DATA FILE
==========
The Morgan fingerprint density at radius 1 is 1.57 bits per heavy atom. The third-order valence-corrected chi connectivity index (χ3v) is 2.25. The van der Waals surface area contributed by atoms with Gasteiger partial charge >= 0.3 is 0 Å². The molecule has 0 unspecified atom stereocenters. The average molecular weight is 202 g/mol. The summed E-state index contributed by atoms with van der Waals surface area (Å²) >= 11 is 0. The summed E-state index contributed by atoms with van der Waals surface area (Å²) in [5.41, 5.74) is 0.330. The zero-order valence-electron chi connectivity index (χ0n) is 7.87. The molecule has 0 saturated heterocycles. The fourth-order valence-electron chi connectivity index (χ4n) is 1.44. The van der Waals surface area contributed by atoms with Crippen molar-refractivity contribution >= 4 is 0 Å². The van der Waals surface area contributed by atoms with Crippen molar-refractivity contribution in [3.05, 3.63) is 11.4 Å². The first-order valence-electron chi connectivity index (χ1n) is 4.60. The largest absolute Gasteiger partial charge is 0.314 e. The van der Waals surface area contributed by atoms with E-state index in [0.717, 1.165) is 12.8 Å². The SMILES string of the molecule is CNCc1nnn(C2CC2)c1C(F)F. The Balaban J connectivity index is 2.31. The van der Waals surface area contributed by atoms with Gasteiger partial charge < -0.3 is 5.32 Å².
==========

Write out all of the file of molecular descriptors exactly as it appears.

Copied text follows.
The Morgan fingerprint density at radius 1 is 1.57 bits per heavy atom. The third-order valence-corrected chi connectivity index (χ3v) is 2.25. The van der Waals surface area contributed by atoms with Gasteiger partial charge >= 0.3 is 0 Å². The molecule has 0 unspecified atom stereocenters. The average molecular weight is 202 g/mol. The summed E-state index contributed by atoms with van der Waals surface area (Å²) >= 11 is 0. The summed E-state index contributed by atoms with van der Waals surface area (Å²) in [5.41, 5.74) is 0.330. The zero-order valence-electron chi connectivity index (χ0n) is 7.87. The molecule has 0 saturated heterocycles. The fourth-order valence-electron chi connectivity index (χ4n) is 1.44. The van der Waals surface area contributed by atoms with Crippen molar-refractivity contribution >= 4 is 0 Å². The van der Waals surface area contributed by atoms with Crippen molar-refractivity contribution in [3.05, 3.63) is 11.4 Å². The first-order valence-electron chi connectivity index (χ1n) is 4.60. The largest absolute Gasteiger partial charge is 0.314 e. The van der Waals surface area contributed by atoms with E-state index in [0.717, 1.165) is 12.8 Å². The SMILES string of the molecule is CNCc1nnn(C2CC2)c1C(F)F. The Balaban J connectivity index is 2.31. The van der Waals surface area contributed by atoms with Gasteiger partial charge < -0.3 is 5.32 Å².